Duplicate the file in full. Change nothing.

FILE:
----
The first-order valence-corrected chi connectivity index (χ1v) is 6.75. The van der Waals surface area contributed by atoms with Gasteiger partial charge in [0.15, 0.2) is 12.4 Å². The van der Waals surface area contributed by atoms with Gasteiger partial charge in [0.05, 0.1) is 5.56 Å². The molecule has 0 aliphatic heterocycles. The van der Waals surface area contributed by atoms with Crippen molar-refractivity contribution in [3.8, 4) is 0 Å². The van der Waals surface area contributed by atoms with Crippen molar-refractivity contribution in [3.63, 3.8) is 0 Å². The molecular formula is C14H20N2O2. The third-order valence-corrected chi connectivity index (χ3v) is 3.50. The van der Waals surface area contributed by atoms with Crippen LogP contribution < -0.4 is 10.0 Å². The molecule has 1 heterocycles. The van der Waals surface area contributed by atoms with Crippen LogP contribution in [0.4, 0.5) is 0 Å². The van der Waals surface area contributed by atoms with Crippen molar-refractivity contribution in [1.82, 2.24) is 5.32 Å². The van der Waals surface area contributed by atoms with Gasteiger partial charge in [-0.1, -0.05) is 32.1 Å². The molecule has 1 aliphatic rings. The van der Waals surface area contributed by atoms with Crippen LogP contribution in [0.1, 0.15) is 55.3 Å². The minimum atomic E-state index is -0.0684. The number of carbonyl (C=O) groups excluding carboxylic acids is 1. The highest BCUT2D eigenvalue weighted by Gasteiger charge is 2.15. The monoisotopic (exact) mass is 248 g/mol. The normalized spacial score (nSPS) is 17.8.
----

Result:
The first-order valence-corrected chi connectivity index (χ1v) is 6.75. The van der Waals surface area contributed by atoms with Gasteiger partial charge in [0.15, 0.2) is 12.4 Å². The van der Waals surface area contributed by atoms with Gasteiger partial charge in [0.05, 0.1) is 5.56 Å². The molecule has 0 aliphatic heterocycles. The van der Waals surface area contributed by atoms with Crippen molar-refractivity contribution in [3.8, 4) is 0 Å². The van der Waals surface area contributed by atoms with Crippen molar-refractivity contribution in [3.63, 3.8) is 0 Å². The molecular formula is C14H20N2O2. The third-order valence-corrected chi connectivity index (χ3v) is 3.50. The van der Waals surface area contributed by atoms with Crippen LogP contribution < -0.4 is 10.0 Å². The molecule has 1 heterocycles. The van der Waals surface area contributed by atoms with Crippen LogP contribution in [0.4, 0.5) is 0 Å². The van der Waals surface area contributed by atoms with Crippen molar-refractivity contribution in [1.82, 2.24) is 5.32 Å². The van der Waals surface area contributed by atoms with Gasteiger partial charge in [-0.1, -0.05) is 32.1 Å². The molecule has 1 aliphatic rings. The van der Waals surface area contributed by atoms with Crippen LogP contribution in [0.1, 0.15) is 55.3 Å². The minimum atomic E-state index is -0.0684. The number of carbonyl (C=O) groups excluding carboxylic acids is 1. The highest BCUT2D eigenvalue weighted by Gasteiger charge is 2.15. The monoisotopic (exact) mass is 248 g/mol. The normalized spacial score (nSPS) is 17.8.